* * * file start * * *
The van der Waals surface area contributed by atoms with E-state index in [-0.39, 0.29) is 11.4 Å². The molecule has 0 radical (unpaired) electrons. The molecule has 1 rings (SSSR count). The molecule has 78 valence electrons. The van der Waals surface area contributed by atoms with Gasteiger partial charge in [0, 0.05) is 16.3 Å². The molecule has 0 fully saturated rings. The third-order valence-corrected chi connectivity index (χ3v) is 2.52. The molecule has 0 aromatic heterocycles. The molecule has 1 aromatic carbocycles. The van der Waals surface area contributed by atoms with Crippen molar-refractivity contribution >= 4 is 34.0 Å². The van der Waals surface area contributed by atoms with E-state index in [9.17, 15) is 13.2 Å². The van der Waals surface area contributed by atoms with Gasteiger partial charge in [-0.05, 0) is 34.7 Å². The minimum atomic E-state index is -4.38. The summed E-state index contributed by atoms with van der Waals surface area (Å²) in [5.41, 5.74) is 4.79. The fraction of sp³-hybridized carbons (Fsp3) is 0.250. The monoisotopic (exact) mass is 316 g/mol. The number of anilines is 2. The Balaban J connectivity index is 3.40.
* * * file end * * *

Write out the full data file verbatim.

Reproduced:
The van der Waals surface area contributed by atoms with E-state index in [-0.39, 0.29) is 11.4 Å². The molecule has 0 radical (unpaired) electrons. The molecule has 1 rings (SSSR count). The molecule has 78 valence electrons. The van der Waals surface area contributed by atoms with Gasteiger partial charge in [0, 0.05) is 16.3 Å². The molecule has 0 fully saturated rings. The third-order valence-corrected chi connectivity index (χ3v) is 2.52. The molecule has 0 aromatic heterocycles. The molecule has 1 aromatic carbocycles. The van der Waals surface area contributed by atoms with Crippen molar-refractivity contribution >= 4 is 34.0 Å². The van der Waals surface area contributed by atoms with E-state index in [9.17, 15) is 13.2 Å². The van der Waals surface area contributed by atoms with Gasteiger partial charge in [-0.05, 0) is 34.7 Å². The minimum atomic E-state index is -4.38. The summed E-state index contributed by atoms with van der Waals surface area (Å²) in [5.41, 5.74) is 4.79. The fraction of sp³-hybridized carbons (Fsp3) is 0.250. The monoisotopic (exact) mass is 316 g/mol. The number of anilines is 2. The Balaban J connectivity index is 3.40.